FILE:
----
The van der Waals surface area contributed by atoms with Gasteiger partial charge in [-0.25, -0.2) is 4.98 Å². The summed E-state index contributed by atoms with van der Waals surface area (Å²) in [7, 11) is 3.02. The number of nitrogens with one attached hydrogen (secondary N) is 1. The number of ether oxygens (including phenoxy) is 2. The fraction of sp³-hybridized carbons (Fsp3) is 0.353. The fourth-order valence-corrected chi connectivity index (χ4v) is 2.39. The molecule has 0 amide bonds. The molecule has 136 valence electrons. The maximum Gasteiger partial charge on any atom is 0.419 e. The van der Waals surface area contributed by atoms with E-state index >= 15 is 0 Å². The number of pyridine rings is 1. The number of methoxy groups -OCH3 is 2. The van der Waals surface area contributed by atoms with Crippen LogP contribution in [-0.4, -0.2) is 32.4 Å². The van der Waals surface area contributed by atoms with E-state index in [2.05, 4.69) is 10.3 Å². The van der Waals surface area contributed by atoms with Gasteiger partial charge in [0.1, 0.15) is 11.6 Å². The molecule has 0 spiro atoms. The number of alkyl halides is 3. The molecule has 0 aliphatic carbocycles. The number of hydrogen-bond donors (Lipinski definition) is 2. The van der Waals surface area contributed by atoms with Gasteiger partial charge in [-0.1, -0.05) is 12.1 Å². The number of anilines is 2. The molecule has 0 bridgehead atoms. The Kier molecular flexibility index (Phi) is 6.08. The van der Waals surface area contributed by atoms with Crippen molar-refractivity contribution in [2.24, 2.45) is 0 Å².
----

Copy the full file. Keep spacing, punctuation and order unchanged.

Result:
The van der Waals surface area contributed by atoms with Gasteiger partial charge in [-0.25, -0.2) is 4.98 Å². The summed E-state index contributed by atoms with van der Waals surface area (Å²) in [7, 11) is 3.02. The number of nitrogens with one attached hydrogen (secondary N) is 1. The number of ether oxygens (including phenoxy) is 2. The fraction of sp³-hybridized carbons (Fsp3) is 0.353. The fourth-order valence-corrected chi connectivity index (χ4v) is 2.39. The molecule has 0 amide bonds. The molecule has 136 valence electrons. The maximum Gasteiger partial charge on any atom is 0.419 e. The van der Waals surface area contributed by atoms with E-state index >= 15 is 0 Å². The number of pyridine rings is 1. The number of methoxy groups -OCH3 is 2. The van der Waals surface area contributed by atoms with Crippen LogP contribution in [-0.4, -0.2) is 32.4 Å². The van der Waals surface area contributed by atoms with E-state index in [2.05, 4.69) is 10.3 Å². The van der Waals surface area contributed by atoms with Gasteiger partial charge in [0.1, 0.15) is 11.6 Å². The molecule has 0 spiro atoms. The number of alkyl halides is 3. The molecule has 0 aliphatic carbocycles. The number of hydrogen-bond donors (Lipinski definition) is 2. The van der Waals surface area contributed by atoms with Gasteiger partial charge in [-0.1, -0.05) is 12.1 Å². The number of anilines is 2. The molecule has 0 bridgehead atoms. The Kier molecular flexibility index (Phi) is 6.08. The van der Waals surface area contributed by atoms with Crippen molar-refractivity contribution in [2.24, 2.45) is 0 Å².